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Radioactivity revision notes

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Introduction

Radioactivity

Some nuclei are more unstable than others. However, they wish to become stable and do this by radioactive emissions. We can also cause or stimulate nuclei to decay by causing it to absorb a neutron. This in turn makes it unstable causing it to decay.

We detect radioactive emission using a Geiger-Muller tube connected to a counter. The unit of radioactivity is the Becquerel (Bq); one Becquerel is one count per second.

Radioactivity is around us all the time from a variety of sources. This is called background radiation.

Radon gas

50%

Ground and buildings

14%

Medical

14%

Food and drink

11.5%

Comic rays

10%

Nuclear power

0.3%

Other

0.2%

When measuring the radioactivity of any sample, we must always subtract a previously measured reading of background radiation from all measurements.

Types of Radiation

There are 3 types of radioactive emission:

1) Alpha (α) – this has a helium nucleus and consists of 2 protons and 2 neutrons. It is the most massive but also the most ionizing type and can travel only 1-2cms in air before they are stopped. It is stopped by thin paper or skin.

2) Beta (β) - this is an electron emitted from the nucleus when a neutron changes into a proton.

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Middle

gamma

γ

Km’s

0

lead

Radioactive emissions from a sample are not affected by physical factors such as heat and pressure. What dictates how radioactive a sample is, is the number of unstable nuclei it contains. Thus, since each emission makes an unstable nucleus stable, the number of unstable nuclei will decrease with time and thus the sample would become less radioactive with time.

The Health Hazards of Ionising Radiation

1)

  • Ionising radiation can damage the molecules that make up the cells of living tissue. Cells suffer this kind of damage all the time for many different reasons. Fortunately, cells can repair or replace themselves given time so, usually, no permanent damage results.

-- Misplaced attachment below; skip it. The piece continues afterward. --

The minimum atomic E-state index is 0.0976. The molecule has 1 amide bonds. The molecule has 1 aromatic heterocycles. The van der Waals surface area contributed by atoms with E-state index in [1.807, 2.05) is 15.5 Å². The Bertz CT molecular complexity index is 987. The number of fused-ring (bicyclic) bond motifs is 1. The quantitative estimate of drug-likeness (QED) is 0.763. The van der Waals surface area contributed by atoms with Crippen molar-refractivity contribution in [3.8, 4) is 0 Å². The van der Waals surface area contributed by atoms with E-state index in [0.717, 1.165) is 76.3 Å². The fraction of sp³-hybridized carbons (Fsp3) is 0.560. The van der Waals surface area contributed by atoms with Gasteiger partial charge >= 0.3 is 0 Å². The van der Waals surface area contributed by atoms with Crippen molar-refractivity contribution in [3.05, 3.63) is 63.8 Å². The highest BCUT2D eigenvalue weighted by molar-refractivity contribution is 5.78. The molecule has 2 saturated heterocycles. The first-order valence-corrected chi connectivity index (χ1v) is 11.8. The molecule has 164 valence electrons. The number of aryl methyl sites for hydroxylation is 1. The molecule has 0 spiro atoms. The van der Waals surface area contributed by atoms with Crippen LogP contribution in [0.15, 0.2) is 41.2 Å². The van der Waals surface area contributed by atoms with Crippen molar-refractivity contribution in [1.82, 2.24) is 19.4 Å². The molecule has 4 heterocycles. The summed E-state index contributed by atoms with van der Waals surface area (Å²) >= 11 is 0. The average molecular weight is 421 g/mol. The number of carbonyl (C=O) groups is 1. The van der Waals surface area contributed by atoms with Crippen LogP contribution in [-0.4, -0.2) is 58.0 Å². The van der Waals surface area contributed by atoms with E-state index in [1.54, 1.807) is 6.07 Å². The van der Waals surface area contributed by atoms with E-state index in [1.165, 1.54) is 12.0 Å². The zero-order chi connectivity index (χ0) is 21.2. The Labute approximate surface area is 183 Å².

• However, if cells suffer repeated damage because of ionising radiation, the cell ay be killed or the cell may start to behave in an unexpected way. We can call this effect cell mutation. Some types of cancer can happen because damaged cells start to divide

uncontrollably.

2)

  •  Different types of ionising radiation present different risks. Alpha particles may have the greatest ionising effect, but they have little penetrating power. This means that alpha source presents little risk, as alpha particles do not penetrate the skin. The problem occurs when alpha particles are taken into the body.
  • Radiation will be close to many different cells and this may be damaged if exposure is prolonged.
  • Alpha emitters can be breathed in or taken eating food.
  • Radon gas is decay of radium and is an alpha emitter, therefore presents risk to smokers as they take smoke into their lungs.

3)

  • Beta and gamma radiation to provide a serious health risk when outside the body.
  • Both can penetrate the skin and flesh and can cause damage by ionisation.
  • Gamma is the most penetrative.
  • Damaged caused by gamma rays will depend on how much energy is absorbed by ionising atoms along their path.
  • Gamma and beta emitters that are absorbed by the body present little risk than alpha emitters, because of their lower ionising power.
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Conclusion

Gauging

In industrial processes, raw materials and fuel are stored in large tanks or hoppers. Radioactive isotopes are used to gauge, or measure, how much material there is in a storage vessel.

The coal absorbs a large amount of radiation so the reading on the lower detector will be small. As the upper part of the hopper is empty the upper detector will have a high reading.

This method of gauging has several advantages over other methods. There is no contact with the material being gauged. Also, coal dust might cause false readings with an optical gauging system. Coal dust is much less dense than coal so the gamma ray system still works properly.

Tracing and measuring the flow of liquids and gases

Radioisotopes are used to track the flow of liquids in industrial processes. Very tiny amounts of radiation can easily be detected. Complex piping systems, heat exchangers in power stations, can be monitored for leaks. Radioactive tracers are even used to measure the rate or dispersal of sewage.

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3 star(s)

*** A fairly clear set of revision notes on the topic of nuclear radiation. The addition of slightly more information in certain sections would help to clarify the ideas being listed.
More clearly labeled diagrams or tables would help the reader absorb the information being described.

Marked by teacher Stevie Fleming 15/10/2013

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